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DaVinci Coders
May 3rd, 2007 at 6:33 am

25 Coolest Places on Earth

25 Coolest Places on Earth 

Salt flats of Salar de Uyuni, Bolivia

The Rough Guide has put together a list of what they believe to be 25 of the coolest places on earth.  How many have you been to? (Pics)

1.  Salt flats of Salar de Uyuni, Bolivia

2.  Uluru or Ayers Rock, Australia

25 Coolest Places on Earth

 

 

3.  Pyramids at Giza, Egypt

25 Coolest Places on Earth

 

4.  Drifting down the Amazon

25 Coolest Places on Earth

 

5.  “Fairy chimneys” and caves of Cappadocia, Turkey

25 Coolest Places on Earth

 

6.  Grand Canyon, Arizona, USA

25 Coolest Places on Earth

 

7.  Petra, the city carved from stone in the Jordanian desert

25 Coolest Places on Earth

 

8.  Machu Picchu, Peru

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25 Coolest Places on Earth

 

9.  Sagrada Familia, Gaudí’s masterpiece in Barcelona

25 Coolest Places on Earth

 

10.  Perito Moreno glacier, Patagonia

25 Coolest Places on Earth

 

11.  Sistine Chapel, Rome

25 Coolest Places on Earth

 

12.  Trekking in the Himalayas

25 Coolest Places on Earth

 

13.  Angkor Wat, Cambodia

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14.  The canals and palaces of Venice

25 Coolest Places on Earth

 

15.  Taking a camel train across the Sahara

25 Coolest Places on Earth

 

16.  Great Wall of China

 

 

17.  Victoria Falls, Zambia and Zimbabwe

25 Coolest Places on Earth

 

18.  Paddling in the Barrier Reef, Belize

25 Coolest Places on Earth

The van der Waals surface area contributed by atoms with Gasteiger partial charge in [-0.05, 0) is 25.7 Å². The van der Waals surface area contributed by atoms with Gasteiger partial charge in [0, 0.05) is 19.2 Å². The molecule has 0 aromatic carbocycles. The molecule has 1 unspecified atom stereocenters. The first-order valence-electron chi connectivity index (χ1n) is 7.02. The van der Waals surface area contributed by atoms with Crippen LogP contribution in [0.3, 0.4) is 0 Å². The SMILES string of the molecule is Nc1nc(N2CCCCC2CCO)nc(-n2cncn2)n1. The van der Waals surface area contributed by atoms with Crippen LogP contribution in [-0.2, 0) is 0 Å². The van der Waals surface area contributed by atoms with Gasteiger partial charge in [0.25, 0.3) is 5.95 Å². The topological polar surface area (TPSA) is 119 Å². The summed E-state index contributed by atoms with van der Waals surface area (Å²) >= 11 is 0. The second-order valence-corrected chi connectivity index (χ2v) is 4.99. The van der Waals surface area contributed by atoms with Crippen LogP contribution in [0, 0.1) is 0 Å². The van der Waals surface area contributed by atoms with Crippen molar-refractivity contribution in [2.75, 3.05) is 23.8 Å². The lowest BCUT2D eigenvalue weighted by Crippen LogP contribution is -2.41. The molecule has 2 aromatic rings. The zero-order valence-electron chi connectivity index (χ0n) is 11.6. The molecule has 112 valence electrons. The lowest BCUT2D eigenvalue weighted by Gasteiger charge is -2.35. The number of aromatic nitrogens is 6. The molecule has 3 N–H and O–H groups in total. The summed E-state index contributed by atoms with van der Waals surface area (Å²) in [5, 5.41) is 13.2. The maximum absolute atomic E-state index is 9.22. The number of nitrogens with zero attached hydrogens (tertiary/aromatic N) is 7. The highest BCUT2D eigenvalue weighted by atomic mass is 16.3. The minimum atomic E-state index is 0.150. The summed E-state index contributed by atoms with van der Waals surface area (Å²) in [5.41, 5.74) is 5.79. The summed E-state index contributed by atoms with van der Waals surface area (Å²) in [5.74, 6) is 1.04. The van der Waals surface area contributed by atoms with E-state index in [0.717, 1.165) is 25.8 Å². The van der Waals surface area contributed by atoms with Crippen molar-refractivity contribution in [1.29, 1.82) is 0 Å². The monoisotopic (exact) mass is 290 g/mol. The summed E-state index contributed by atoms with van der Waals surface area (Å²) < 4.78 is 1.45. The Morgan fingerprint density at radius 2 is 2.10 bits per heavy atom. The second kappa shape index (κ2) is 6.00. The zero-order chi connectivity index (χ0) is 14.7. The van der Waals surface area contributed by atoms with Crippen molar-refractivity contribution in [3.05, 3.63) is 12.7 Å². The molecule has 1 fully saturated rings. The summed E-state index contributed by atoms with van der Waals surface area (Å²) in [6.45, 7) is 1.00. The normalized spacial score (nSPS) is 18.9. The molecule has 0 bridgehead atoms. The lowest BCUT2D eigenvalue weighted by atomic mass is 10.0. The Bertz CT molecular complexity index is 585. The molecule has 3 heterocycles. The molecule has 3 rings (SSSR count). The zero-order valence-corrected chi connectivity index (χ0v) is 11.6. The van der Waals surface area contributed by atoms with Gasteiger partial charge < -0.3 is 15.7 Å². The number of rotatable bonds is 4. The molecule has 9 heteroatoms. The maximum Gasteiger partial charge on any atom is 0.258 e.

19.  Taj Mahal, India

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20.  Maya ruins of Mexico and Guatemala

25 Coolest Places on Earth

 

21.  Stone giants of Easter Island

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22.  Grand Mosque, Djenné, Mali

25 Coolest Places on Earth

 

23.  The temptations of Las Vegas

25 Coolest Places on Earth

 

24.  Forbidden City, China

25 Coolest Places on Earth

 

25.  Itaipú, the world’s biggest dam, Paraguay and Brazil

25 Coolest Places on Earth

 

“Fairy chimneys” and caves of Cappadocia, Turkey

There would have been an outcry if the Rough Guide had not included in its 25 Wonders of the World the only one of the original Seven Wonders of the World still left standing. So, yes, obviously the Pyramids of Giza – and if the Hanging Gardens of Babylon (south of Baghdad) were here today . . . well, if they were here today they would be gone tomorrow, but an earthquake got there about 2,000 years before the bomb-makers of the al-Mahdi Army.

And, yes, obviously, the Taj Mahal. And I suppose any attempt at speed-dating with the Wonders of the World would have to include the Great Wall of China. And I agree about Machu Picchu, although visitors to that magical place may agree that the magic lies more in the situation than in the ruins themselves.

And I agree about Arizona’s Grand Canyon (nice canyon – shame about the state). Like the truly awesome Victoria Falls, also on the list, there are must-see places that really aren’t a disappointment when you do see them. My family lived in what is now Zimbabwe for eight years without bothering to visit the Victoria Falls, mostly because everyone else did and it seemed a bit touristy, like the Tower of London. But when we did go – wow! The Tower of London’s not bad, either. Have you been? Most Londoners haven’t.